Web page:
December 23, 2014 - 2:56 PM
PENTICTON - A Princeton man pled guilty to drug possession, driving and weapons charges after a trip to the coast took a wrong turn last month.
Rene Michael Charles Cherot pled guilty to possession of a controlled substance, knowingly possessing firearms without a licence and operating a motor vehicle while disqualified in Penticton court on Dec. 23. Numerous other charges related to the incident were dropped with Cherot's guilty plea.
The charges were laid as Cherot and a companion were making their way back to Princeton from a trip to visit relatives on the coast on Nov. 2, 2014. Crown lawyer Nashina Devji told court Cherot spotted a police roadside check on Highway 3 and pulled into a rest area nearby. Police witnessed him getting out of the car and exchanging positions with his companion, and attended the rest area.
Cherot denied to police he had been driving. He could not produce a drivers licence, and further investigation revealed a canister of bear spray in a door pocket.
He was arrested for possession of a dangerous weapon and further police checks revealed breach of a conditional sentence order that restricted Cherot from being outside his residence at the time of the infraction.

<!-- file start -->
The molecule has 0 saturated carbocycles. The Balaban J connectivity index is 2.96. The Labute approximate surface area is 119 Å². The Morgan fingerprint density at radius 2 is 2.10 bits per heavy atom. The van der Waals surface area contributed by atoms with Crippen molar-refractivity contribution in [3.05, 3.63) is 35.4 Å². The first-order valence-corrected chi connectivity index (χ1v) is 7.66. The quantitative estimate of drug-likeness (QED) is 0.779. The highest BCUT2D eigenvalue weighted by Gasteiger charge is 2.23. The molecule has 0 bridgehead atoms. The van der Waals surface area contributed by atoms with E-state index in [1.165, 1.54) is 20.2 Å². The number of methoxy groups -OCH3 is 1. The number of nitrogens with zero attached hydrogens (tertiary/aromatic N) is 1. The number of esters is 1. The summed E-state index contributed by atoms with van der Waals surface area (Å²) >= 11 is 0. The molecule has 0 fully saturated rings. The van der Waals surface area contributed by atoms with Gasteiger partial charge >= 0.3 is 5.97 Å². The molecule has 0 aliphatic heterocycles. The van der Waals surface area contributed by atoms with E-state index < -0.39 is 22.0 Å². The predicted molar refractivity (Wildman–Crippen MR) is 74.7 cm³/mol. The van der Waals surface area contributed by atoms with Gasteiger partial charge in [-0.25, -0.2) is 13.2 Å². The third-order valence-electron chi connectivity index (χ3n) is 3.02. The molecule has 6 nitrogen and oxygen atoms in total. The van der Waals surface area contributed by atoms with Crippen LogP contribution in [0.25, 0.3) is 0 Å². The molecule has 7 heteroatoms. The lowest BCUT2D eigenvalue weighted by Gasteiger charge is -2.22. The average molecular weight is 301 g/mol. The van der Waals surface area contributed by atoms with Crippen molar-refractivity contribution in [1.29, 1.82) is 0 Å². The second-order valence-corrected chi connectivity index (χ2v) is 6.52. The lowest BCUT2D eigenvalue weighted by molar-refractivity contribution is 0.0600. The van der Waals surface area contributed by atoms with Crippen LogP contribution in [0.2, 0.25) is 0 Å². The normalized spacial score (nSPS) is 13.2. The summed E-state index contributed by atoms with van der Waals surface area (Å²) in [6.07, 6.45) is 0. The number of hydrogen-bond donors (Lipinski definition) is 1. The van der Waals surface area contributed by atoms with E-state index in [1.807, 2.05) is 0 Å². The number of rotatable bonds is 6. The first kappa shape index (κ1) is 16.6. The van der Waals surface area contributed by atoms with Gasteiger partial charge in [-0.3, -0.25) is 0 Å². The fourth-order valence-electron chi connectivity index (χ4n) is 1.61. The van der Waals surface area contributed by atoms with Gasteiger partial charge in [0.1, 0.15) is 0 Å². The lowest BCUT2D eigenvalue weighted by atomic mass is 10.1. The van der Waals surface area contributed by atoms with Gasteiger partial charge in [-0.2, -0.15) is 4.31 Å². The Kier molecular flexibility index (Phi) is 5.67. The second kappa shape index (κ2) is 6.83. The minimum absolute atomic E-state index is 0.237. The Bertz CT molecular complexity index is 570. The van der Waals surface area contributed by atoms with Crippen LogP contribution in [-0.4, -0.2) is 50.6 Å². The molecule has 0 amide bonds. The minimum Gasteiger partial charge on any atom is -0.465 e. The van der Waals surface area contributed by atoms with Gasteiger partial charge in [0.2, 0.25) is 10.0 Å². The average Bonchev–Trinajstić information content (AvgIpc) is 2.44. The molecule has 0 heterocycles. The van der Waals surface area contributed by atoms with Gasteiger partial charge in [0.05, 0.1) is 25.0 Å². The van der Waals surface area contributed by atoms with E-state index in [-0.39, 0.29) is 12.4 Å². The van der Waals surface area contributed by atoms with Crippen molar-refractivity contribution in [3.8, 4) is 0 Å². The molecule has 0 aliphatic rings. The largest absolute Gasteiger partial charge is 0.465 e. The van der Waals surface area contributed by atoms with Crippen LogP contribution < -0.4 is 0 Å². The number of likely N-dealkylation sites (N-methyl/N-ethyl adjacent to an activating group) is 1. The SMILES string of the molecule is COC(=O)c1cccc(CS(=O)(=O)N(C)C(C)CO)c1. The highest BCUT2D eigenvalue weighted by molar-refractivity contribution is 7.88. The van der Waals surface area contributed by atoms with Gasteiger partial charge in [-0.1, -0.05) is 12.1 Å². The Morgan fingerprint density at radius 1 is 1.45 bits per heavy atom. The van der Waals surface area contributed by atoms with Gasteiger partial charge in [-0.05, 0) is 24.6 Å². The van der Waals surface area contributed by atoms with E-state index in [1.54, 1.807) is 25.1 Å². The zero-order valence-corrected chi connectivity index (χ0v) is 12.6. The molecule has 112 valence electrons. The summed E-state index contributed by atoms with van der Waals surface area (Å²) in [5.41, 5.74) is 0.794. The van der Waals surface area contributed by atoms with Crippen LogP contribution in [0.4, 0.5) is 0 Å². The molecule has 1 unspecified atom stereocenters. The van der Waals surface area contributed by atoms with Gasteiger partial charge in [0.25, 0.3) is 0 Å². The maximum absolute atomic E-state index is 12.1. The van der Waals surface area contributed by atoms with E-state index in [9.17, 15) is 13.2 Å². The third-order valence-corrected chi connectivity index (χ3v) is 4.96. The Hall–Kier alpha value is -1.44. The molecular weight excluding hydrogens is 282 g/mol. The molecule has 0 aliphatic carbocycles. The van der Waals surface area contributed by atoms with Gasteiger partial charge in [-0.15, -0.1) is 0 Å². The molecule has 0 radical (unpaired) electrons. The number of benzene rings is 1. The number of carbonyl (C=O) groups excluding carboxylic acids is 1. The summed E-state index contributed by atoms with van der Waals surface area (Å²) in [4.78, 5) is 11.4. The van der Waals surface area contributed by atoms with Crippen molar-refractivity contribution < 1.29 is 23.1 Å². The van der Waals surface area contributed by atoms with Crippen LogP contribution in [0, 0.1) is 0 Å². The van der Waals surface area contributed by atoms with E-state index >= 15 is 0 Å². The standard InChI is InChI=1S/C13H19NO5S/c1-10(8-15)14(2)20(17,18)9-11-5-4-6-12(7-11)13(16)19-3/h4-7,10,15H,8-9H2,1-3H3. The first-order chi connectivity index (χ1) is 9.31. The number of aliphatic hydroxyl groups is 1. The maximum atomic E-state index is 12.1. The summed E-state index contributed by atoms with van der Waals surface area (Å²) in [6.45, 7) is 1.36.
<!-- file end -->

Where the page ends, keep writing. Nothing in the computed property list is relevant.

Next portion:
Police also found a duffel bag containing one pound of marijuana, tablets suspected to be ecstasy, and a shotgun. Cherot was also restricted from possessing weapons at the time. A condition that he abstain from alcohol was also breached after he blew a warn during a breathalyzer test.
Devji called Cherot’s infractions “substantive offences” noting his history of bad driving, the “significant” amount of drugs found and the weapons. She asked for six months on the driving charge, 30 days for the firearms infractions and seven days for the possession charges, in addition to a three to five year driving prohibition, a firearm prohibition and forfeiture of the gun.
“Not much went right for him that day,” said Judge Gale Sinclair.
Defence lawyer James Pennington said Cherot “rolled the dice” in making a decision to drive to the coast without getting permission from his supervisor, saying the pair left on the trip too late to get the supervisor’s permission. He said Cherot’s companion drove most of the way, only relinquishing the wheel to Cherot after taking ill near the Whipsaw Creek bridge.
“He should have parked at the side of the road,” Pennington said.
Pennington said Cherot had been serving his conditional sentence order without breaches prior to the weekend in question. He also explained the bear spray was in the vehicle because of bear issues at Cherot’s Princeton residence.
Judge Sinclair sentenced Cherot to five months, including a three year driving prohibition, for operating a motor vehicle while disqualified. He also gave Cherot seven days for possession of a controlled substance and 30 days along with a firearm prohibition for knowingly possessing a firearm without a licence, in addition to forfeiture of the weapon. The sentences will run consecutively to Cherot’s conditional sentence order.
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